“The fundamental cause of the trouble in the modern world today is that the stupid are cocksure while the intelligent are full of doubt.” – Bertrand Russell
Lord Russell wrote that back in 1933 just as Adolf Hitler was being installed as the duly elected chancellor of Germany. Benito Mussolini had been ruling Italy since 1922, and fascist dictator Franco was on the rise in Spain.
Moderates like the UK’s decent leader Ramsay McDonald sought appeasement, but they were no match for Hitler’s fanaticism.
Russell had put his finger on an issue of his day, but he had also voiced a timeless truth. Fanatics are always so certain of themselves, while wiser people, aware of various possible solutions to any problem, struggle with self-doubt.
The latter know that immigration policy in a globalized world is complex and vexing. They know that overhauling an entrenched system of cronyism and lobbying in modern politics will take time, tact and resolution.
But fanatics can just chant “Build that wall!” and “Lock her up!” and “Drain the swamp!” And they do so with great gusto and confidence. They seem so… to use Russell’s term, cocksure.
It’s the same in the church.
Some of us believe we need to do the work of developing a detailed and compassionate biblical response to issues like gender roles or homosexuality or gun control or Israel and Palestine.
But fanatics demand a yes or no answer. Are you in favor of same-sex marriage? Do you support Israel or not? Yes or no!!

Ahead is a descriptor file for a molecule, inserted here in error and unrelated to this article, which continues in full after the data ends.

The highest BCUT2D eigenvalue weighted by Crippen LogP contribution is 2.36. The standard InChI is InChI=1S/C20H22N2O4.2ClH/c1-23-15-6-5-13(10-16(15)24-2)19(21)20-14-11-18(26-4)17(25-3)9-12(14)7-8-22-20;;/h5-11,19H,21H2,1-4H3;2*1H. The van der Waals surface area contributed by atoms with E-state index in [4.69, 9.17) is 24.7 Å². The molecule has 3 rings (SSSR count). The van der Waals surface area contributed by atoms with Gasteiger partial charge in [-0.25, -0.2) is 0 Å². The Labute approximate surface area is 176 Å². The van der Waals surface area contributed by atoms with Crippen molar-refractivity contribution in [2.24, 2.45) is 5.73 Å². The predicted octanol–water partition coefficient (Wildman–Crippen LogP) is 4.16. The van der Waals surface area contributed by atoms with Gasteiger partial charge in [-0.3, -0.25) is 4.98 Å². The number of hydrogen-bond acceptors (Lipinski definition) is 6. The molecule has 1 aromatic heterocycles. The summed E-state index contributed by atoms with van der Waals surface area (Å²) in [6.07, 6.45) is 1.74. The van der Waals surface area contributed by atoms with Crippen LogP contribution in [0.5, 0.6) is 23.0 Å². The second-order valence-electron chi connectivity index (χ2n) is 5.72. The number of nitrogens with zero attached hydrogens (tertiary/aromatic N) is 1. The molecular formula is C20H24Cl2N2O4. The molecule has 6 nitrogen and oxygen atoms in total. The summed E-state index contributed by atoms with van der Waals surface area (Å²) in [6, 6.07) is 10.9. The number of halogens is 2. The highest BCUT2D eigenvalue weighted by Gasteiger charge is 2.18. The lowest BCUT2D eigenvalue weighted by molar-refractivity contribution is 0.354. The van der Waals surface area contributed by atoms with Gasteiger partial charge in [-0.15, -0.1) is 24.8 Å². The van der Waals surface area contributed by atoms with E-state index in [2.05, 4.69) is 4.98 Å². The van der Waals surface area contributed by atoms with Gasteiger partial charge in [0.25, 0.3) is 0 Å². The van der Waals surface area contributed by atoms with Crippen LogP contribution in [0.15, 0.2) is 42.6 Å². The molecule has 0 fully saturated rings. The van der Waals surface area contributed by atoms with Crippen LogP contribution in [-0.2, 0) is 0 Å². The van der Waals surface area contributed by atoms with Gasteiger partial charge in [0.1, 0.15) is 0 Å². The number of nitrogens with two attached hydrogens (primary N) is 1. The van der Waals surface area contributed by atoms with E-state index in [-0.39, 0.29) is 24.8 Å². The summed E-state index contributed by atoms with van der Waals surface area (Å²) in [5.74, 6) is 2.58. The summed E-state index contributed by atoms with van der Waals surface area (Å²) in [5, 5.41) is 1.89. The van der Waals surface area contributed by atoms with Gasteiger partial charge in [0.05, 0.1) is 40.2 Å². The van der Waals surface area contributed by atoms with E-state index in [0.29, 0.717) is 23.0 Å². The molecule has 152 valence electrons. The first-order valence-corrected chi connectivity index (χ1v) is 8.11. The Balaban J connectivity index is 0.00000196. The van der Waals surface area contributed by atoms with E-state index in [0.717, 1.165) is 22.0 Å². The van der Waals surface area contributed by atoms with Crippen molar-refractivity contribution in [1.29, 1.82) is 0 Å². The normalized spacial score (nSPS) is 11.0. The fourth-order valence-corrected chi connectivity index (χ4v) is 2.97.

They can put a single Bible verse on a placard and know that it explains their whole belief on any given topic.
But it’s hard to get a detailed and nuanced theology of human sexuality on a placard. It’s hard to get a detailed and nuanced theology of anything on a placard.
The wise among us don’t mine the Bible for proof-texts. They examine it in detail and put each verse into conversation with the broad biblical themes of the Kingdom. And they take the time to explore complex answers to equally complex issues.
The bitter irony is that the more access we have to information – good information as well as dross – the more some people prefer simplistic answers and trite solutions.
Hey, I’m not opposed to brevity where appropriate, but I always remember Albert Einstein’s caution: “Everything should be made as simple as possible. But not more so!”
Not more so. Not three-word slogans so.
Garrison Keillor once wrote, “When the country goes temporarily to the dogs, cats must learn to be circumspect, walk on fences, sleep in trees, and have faith that all this woofing is not the last word.”
In other words, the wiser heads can’t compete with fanatics on their own terms. You can’t reduce the irreducible. You can’t counter one simplistic slogan with another. You can’t not know the alternatives and limitations to any proposal you make. Doubting yourself – or at least being open to correction and improvement – isn’t a bad thing. It’s a good thing. But it’s not a popular thing these days.
Build your case. Do the work of exploring meaningful, useful responses to vexing problems. Resist the temptation to be simplistic. Don’t be drawn into dueling slogans at ten paces.
The dogs are barking. The fools and fanatics are cocksure.
Some of us need to learn to walk on fences for a while until the woofing dies down.